Wildy Logo
(020) 7242 5778
enquiries@wildy.com

Book of the Month

Cover of MacGillivray on Insurance Law: Relating to all Risks Other than Marine

MacGillivray on Insurance Law: Relating to all Risks Other than Marine

Price: £459.00

A Practitioner's Guide to Probate Disputes 2nd ed



  


Welcome to Wildys

Watch


War Pensions and Armed Forces Compensation: Law and Practice 2nd ed




Offers for Newly Called Barristers & Students

Special Discounts for Newly Called & Students

Read More ...


Secondhand & Out of Print

Browse Secondhand Online

Read More...


The Democratic Courthouse: A Modern History of Design, Due Process and Dignity


ISBN13: 9780367208356
Published: October 2019
Publisher: Routledge
Country of Publication: UK
Format: Paperback
Price: £38.99



Low stock.

The Democratic Courthouse examines how changing understandings of the relationship between government and the governed came to be reflected in the buildings designed to house the modern legal system from the 1970s to the present day in England and Wales.

The book explores the extent to which egalitarian ideals and the pursuit of new social and economic rights altered existing hierarchies and expectations about how people should interact with each other in the courthouse. Drawing on extensive public and private archives kept by the Ministry of Justice, but also using case studies from other jurisdictions, the book details how civil servants, judges, lawyers, architects, engineers and security experts have talked about courthouses and the people that populate them. In doing so, it uncovers a changing history of ideas about how the competing goals of transparency, majesty, participation, security, fairness and authority have been achieved, and the extent to which aspirations towards equality and participation have been realized in physical form. As this book demonstrates, the power of architecture to frame attitudes and expectations of the justice system is much more than an aesthetic or theoretical nicety. Legal subjects live in a world in which the configuration of space, the cues provided about behaviour by the built form and the way in which justice is symbolised play a crucial, but largely unacknowledged, role in creating meaning and constituting legal identities and rights to participate in the civic sphere.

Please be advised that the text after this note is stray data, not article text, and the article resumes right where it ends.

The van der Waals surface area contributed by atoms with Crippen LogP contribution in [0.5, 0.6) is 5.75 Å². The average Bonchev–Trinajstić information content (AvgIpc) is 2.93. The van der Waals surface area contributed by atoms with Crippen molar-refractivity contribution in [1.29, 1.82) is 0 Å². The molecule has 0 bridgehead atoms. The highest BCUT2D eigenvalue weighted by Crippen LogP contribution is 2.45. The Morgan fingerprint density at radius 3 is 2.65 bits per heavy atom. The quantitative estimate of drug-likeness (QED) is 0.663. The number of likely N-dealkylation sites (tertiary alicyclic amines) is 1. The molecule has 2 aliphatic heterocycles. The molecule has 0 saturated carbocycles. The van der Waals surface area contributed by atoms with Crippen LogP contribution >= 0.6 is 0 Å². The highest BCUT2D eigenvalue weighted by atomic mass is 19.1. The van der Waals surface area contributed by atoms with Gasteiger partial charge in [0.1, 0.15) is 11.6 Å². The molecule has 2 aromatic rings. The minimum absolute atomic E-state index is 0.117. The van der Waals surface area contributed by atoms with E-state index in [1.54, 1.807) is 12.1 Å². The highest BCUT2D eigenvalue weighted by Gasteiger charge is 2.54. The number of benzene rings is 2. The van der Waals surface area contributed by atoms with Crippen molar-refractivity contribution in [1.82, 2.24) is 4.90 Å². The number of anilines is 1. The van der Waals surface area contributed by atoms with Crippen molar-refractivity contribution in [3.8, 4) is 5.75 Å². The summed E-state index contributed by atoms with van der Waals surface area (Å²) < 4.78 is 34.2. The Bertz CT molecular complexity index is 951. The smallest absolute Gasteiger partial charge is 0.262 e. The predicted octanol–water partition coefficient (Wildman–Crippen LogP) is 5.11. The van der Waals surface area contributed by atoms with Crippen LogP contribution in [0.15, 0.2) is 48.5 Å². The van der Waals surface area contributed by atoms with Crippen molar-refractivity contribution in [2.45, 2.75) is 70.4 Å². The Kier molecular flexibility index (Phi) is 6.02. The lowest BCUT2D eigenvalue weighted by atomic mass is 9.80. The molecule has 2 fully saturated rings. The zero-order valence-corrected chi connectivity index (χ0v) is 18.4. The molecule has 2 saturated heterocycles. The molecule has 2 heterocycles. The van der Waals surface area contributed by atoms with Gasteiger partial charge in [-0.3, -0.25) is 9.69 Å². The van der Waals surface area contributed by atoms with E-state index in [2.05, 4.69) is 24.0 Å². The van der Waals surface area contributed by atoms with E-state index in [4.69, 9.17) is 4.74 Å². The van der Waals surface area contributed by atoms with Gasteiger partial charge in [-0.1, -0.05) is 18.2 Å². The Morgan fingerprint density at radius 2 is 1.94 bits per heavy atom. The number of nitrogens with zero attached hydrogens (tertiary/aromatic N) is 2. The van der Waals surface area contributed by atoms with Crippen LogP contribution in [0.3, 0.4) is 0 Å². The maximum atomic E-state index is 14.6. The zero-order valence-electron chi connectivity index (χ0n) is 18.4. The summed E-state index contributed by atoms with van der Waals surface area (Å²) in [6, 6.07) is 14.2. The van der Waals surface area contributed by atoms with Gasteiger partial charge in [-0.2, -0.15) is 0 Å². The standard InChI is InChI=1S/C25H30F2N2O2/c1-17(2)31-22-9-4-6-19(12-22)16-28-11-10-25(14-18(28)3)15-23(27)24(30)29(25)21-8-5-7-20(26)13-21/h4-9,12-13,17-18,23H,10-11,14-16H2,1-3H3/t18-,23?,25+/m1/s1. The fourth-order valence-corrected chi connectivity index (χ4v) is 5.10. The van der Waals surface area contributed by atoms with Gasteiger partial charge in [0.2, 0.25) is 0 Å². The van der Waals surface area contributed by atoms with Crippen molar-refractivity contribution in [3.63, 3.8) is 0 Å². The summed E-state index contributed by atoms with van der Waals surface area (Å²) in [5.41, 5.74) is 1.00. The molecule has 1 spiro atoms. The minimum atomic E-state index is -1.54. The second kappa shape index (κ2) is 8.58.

Key to understanding the modern day courthouse, this book will be of interest to legal scholars and students in all fields of law, sociology, political science, psychology and criminology.

Subjects:
General Interest
Contents:
1. Design, Democracy and Due Process: The Geopolitics of the Courthouse
2. The Birth of a Modern Criminal Justice System
3. A shift towards democratic courthouses?
4. The Impossible Dream: The weight of tradition in orchestrating legal reform
5. The Courthouse as Machine: Technocratic Understandings of legal space
6. Hierarchies of knowledge in the articulation of design principles
7. Outsiders in the Civic Realm
8. Docks and Locks
9. Architects
10. Flexible Futures?